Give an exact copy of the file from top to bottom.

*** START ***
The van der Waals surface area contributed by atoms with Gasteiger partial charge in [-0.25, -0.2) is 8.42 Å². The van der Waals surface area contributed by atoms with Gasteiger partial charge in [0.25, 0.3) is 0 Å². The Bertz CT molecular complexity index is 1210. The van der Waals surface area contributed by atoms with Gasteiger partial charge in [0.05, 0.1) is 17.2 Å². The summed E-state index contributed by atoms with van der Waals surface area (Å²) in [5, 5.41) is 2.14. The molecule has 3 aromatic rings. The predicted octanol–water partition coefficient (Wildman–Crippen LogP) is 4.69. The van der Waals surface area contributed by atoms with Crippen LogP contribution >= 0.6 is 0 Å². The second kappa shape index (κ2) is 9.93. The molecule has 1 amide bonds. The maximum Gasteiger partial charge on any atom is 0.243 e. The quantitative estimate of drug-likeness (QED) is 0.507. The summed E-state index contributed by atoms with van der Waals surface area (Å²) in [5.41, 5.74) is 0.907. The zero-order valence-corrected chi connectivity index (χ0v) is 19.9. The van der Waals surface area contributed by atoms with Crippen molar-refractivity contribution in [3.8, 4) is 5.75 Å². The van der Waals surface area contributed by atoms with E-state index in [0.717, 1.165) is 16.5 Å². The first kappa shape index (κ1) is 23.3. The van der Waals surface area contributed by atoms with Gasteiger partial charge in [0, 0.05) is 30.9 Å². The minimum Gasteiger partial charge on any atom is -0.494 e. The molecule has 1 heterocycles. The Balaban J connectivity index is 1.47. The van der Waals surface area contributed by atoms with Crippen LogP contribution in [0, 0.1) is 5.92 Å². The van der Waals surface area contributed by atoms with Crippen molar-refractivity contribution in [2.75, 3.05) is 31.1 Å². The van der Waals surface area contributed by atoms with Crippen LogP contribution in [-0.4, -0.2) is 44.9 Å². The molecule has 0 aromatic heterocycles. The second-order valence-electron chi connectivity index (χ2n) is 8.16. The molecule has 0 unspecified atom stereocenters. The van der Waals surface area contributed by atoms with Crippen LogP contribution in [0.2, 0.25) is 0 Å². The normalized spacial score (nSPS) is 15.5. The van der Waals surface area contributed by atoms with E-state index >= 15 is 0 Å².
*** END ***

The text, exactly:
The van der Waals surface area contributed by atoms with Gasteiger partial charge in [-0.25, -0.2) is 8.42 Å². The van der Waals surface area contributed by atoms with Gasteiger partial charge in [0.25, 0.3) is 0 Å². The Bertz CT molecular complexity index is 1210. The van der Waals surface area contributed by atoms with Gasteiger partial charge in [0.05, 0.1) is 17.2 Å². The summed E-state index contributed by atoms with van der Waals surface area (Å²) in [5, 5.41) is 2.14. The molecule has 3 aromatic rings. The predicted octanol–water partition coefficient (Wildman–Crippen LogP) is 4.69. The van der Waals surface area contributed by atoms with Crippen LogP contribution >= 0.6 is 0 Å². The second kappa shape index (κ2) is 9.93. The molecule has 1 amide bonds. The maximum Gasteiger partial charge on any atom is 0.243 e. The quantitative estimate of drug-likeness (QED) is 0.507. The summed E-state index contributed by atoms with van der Waals surface area (Å²) in [5.41, 5.74) is 0.907. The zero-order valence-corrected chi connectivity index (χ0v) is 19.9. The van der Waals surface area contributed by atoms with Crippen molar-refractivity contribution in [3.8, 4) is 5.75 Å². The van der Waals surface area contributed by atoms with E-state index in [0.717, 1.165) is 16.5 Å². The first kappa shape index (κ1) is 23.3. The van der Waals surface area contributed by atoms with Gasteiger partial charge in [0, 0.05) is 30.9 Å². The minimum Gasteiger partial charge on any atom is -0.494 e. The molecule has 1 heterocycles. The Balaban J connectivity index is 1.47. The van der Waals surface area contributed by atoms with Crippen LogP contribution in [0, 0.1) is 5.92 Å². The van der Waals surface area contributed by atoms with Crippen molar-refractivity contribution in [2.75, 3.05) is 31.1 Å². The van der Waals surface area contributed by atoms with Crippen LogP contribution in [-0.4, -0.2) is 44.9 Å². The molecule has 0 aromatic heterocycles. The second-order valence-electron chi connectivity index (χ2n) is 8.16. The molecule has 0 unspecified atom stereocenters. The van der Waals surface area contributed by atoms with Crippen LogP contribution in [0.2, 0.25) is 0 Å². The normalized spacial score (nSPS) is 15.5. The van der Waals surface area contributed by atoms with E-state index >= 15 is 0 Å².